We who preach and write, do so in a manner different from which the Scriptures have been written. We write while we make progress. We learn something new every day. We speak as we still knock for understanding...If anyone criticizes me when I have said what is right, he does me an injustice. But I would be more angry with the one who praises me and takes what I have written for Gospel truth than I would be with the one who criticizes me unfairly. -Augustine


Giving Thought to a Matter

I’m sure you’ve heard the phrase, “Curiosity killed the cat!” Though curiosity is sometimes derided, this unique characteristic leads to the development of exciting new ideas, which are often implemented for the betterment of society. Robert Fulton, inventor of the first steamboat, possessed childlike curiosity and inventiveness, which preceded his fame.

As I leafed through the book, Boys of Grit Who Changed the World, I came across an inspiring story about Robert Fulton’s childhood. His friend, Christopher Gumpf, often invited Fulton to join his father and him on fishing and rowing trips. Still a child, Fulton found the rowing difficult, so he “invented a set of paddles to work at the side of the boat to be operated by a double crank. Two pieces of lumber were fastened together at right angles with a wide paddle at each end. The crank was attached to the boat near the stern, with the paddle operating on the pivot as a rudder.” (Boys of Grit, p. 40)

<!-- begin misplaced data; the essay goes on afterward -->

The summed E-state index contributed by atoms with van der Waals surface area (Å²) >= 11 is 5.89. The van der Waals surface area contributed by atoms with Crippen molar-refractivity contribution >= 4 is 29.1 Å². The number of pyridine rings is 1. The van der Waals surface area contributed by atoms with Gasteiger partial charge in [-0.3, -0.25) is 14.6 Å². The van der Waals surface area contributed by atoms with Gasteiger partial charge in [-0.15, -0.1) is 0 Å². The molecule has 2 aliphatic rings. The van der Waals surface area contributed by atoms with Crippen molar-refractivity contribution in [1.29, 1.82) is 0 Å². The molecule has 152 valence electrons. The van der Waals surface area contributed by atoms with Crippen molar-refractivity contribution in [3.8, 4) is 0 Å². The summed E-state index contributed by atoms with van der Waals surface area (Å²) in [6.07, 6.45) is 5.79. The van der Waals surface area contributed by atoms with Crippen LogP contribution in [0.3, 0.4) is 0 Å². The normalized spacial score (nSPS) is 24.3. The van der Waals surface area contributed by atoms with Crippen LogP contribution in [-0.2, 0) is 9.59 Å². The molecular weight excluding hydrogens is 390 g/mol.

Needless to say, Mr. Gumpf was excited about Fulton’s work. The fishing outings had become special events as young Fulton’s common sense and curiosity brought a new perspective to boating, culminating in the invention of the steamboat.

If you lived in Albany, NY or New York City during this time, you would gladly have paid twenty-five cents (and later one dollar) for a ride to work. Fulton’s steamboats were the talk of the towns along the Hudson River, which made travel convenient for workers and opened a myriad of opportunities for new businesses to develop. Robert Fulton’s curiosity and creativity had been unleashed, breaking through the status quo and paving the way for continued progress and innovation.

Do you have a Robert Fulton in your midst? Is he or she given the opportunity to take his or her curiosities to new heights? When God created man in His image, He created him with the capacity to question, to think, to create, and to problem-solve. The first commandment we received was to “Be fruitful and multiply and fill the earth and subdue it, and have dominion . . .” (Genesis 1:28) It is time for a new generation of Robert Fulton’s to come forth.

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